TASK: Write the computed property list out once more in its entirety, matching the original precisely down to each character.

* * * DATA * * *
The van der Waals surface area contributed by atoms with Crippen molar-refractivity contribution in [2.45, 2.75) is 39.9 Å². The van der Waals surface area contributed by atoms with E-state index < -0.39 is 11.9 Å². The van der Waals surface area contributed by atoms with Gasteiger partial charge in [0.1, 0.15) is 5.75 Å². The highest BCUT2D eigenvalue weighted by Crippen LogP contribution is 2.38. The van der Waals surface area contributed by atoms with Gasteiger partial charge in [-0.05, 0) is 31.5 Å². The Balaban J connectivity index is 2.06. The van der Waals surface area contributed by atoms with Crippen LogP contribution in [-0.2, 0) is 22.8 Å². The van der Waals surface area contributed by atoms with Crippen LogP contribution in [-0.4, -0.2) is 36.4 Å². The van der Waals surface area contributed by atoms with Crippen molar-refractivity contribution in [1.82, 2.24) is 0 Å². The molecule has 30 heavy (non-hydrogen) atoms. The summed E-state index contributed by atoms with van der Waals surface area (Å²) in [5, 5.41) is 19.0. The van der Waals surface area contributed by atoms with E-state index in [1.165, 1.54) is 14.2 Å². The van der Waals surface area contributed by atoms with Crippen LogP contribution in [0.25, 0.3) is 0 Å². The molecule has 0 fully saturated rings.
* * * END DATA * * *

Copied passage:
The van der Waals surface area contributed by atoms with Crippen molar-refractivity contribution in [2.45, 2.75) is 39.9 Å². The van der Waals surface area contributed by atoms with E-state index < -0.39 is 11.9 Å². The van der Waals surface area contributed by atoms with Gasteiger partial charge in [0.1, 0.15) is 5.75 Å². The highest BCUT2D eigenvalue weighted by Crippen LogP contribution is 2.38. The van der Waals surface area contributed by atoms with Gasteiger partial charge in [-0.05, 0) is 31.5 Å². The Balaban J connectivity index is 2.06. The van der Waals surface area contributed by atoms with Crippen LogP contribution in [-0.2, 0) is 22.8 Å². The van der Waals surface area contributed by atoms with Crippen LogP contribution in [-0.4, -0.2) is 36.4 Å². The van der Waals surface area contributed by atoms with Crippen molar-refractivity contribution in [1.82, 2.24) is 0 Å². The molecule has 30 heavy (non-hydrogen) atoms. The summed E-state index contributed by atoms with van der Waals surface area (Å²) in [5, 5.41) is 19.0. The van der Waals surface area contributed by atoms with E-state index in [1.165, 1.54) is 14.2 Å². The van der Waals surface area contributed by atoms with Crippen LogP contribution in [0.25, 0.3) is 0 Å². The molecule has 0 fully saturated rings.